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UNITING THE WORLD OF FITNESS
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Health Club Management

Health Club Management

features

Creating 'wellness cities'

By Kate Cracknell, Health Club Management | Published in Health Club Management 2014 issue 3

Recommendations made in January that two new garden cities be built in southern England to ease the UK’s housing shortage have prompted fierce political debate.

However, politics aside, the chance to build two new cities from scratch represents a once in a lifetime opportunity for the leisure and wellness industries. These could be truly incredible places to live, but we need to be innovative with the model. Things have moved on a long way since the original garden cities, and the Leisure Media team would like to see a new vision: one that has wellness at its very heart (see also Leisure Management issue 1 2014, p3).

It’s acknowledged that, to combat the UK’s increasingly sedentary lifestyle – an issue mapped out in detail in ukactive’s recent Turning the Tide of Inactivity report (see p28) – we need to inextricably build physical activity into everyday lives. A purpose-built wellness city with places to walk, exercise and spend time outdoors, and with access to great leisure facilities, would enhance residents’ quality of life, lead to better health – and lower healthcare costs – and serve as a shining example for others to follow.

And there are already some great ideas out there from which to draw inspiration, both in the design of buildings and in the outdoor space. Smaller-scale initiatives provide innovative food for thought: labelling public staircases as exercise equipment and advertising the calories their use will burn, for example (see LM issue 1 2014, p10), and Sochi’s ‘squat for a free metro ticket’ scheme (see HCM Feb 14, p20).

There’s similar thinking at Technogym’s headquarters in Cesena, Italy, with signs on the lifts urging staff to ‘Take the stairs to burn more calories’. Indeed, the design of this futuristic building has wellness running throughout, from its use of natural light and air to its active meeting places and extensive fitness facilities (see HCM Jan 13, p44).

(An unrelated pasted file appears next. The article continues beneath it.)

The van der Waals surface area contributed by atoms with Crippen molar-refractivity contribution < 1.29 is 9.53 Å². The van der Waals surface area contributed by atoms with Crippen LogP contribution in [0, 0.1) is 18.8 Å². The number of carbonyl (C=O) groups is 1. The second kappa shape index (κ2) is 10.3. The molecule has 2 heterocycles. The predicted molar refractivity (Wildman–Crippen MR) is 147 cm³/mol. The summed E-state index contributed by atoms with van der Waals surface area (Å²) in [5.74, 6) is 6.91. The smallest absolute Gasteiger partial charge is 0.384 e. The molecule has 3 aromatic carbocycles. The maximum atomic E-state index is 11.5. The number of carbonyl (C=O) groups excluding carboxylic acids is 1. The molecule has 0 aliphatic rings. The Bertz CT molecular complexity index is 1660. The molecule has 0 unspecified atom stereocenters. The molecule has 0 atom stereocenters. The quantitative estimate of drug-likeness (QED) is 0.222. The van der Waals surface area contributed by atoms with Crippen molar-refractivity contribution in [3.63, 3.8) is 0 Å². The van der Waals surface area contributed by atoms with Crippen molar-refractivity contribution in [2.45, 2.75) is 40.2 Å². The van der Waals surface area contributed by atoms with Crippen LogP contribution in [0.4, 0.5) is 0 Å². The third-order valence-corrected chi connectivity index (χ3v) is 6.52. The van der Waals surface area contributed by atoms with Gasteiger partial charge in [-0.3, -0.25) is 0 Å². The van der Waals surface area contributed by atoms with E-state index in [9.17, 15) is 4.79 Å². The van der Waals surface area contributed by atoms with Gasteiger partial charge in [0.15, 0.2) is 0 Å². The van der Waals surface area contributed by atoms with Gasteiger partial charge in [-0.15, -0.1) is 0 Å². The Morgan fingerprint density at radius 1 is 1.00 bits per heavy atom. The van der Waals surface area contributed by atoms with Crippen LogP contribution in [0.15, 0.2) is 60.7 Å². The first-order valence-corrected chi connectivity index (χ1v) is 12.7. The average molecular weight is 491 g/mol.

In the US, Delos has gone a step further in the residential market, developing a holistic Well Building Standard based on seven design categories – including light, fitness, water, nourishment and mind – that impact on 12 aspects of human health such as metabolism, longevity and cognition (see p80).

Also in the US, New York’s Center for Active Design has been set up to encourage greater physical movement for users within buildings; to support a safe, vibrant environment for pedestrians and cyclists, with more inviting streetscapes; and to shape play and activity spaces for people of all ages, interests and abilities (see HCM Oct 13, p17).

In line with this thinking, the Open Streets Project has seen streets across the US temporarily closed for walking, biking and playing (see HCM Sept 13, p20); South American cities such as Bogotá have implemented similar projects. And then there’s the ‘pop-up’ trend, which sees temporary fitness offerings set up in public spaces (see HCM Sept 13, p59).

So the inspiration is out there, from small initiatives to grand design thinking. The challenge now is to put politics aside and bring all this together into an exciting new wellness city concept for the UK.

http://www.leisureopportunities.com/images/HCM2014_2editor.gif
The health and fitness sector is being presented with a once in a lifetime opportunity to create 'wellness cities', says Kate Cracknell
People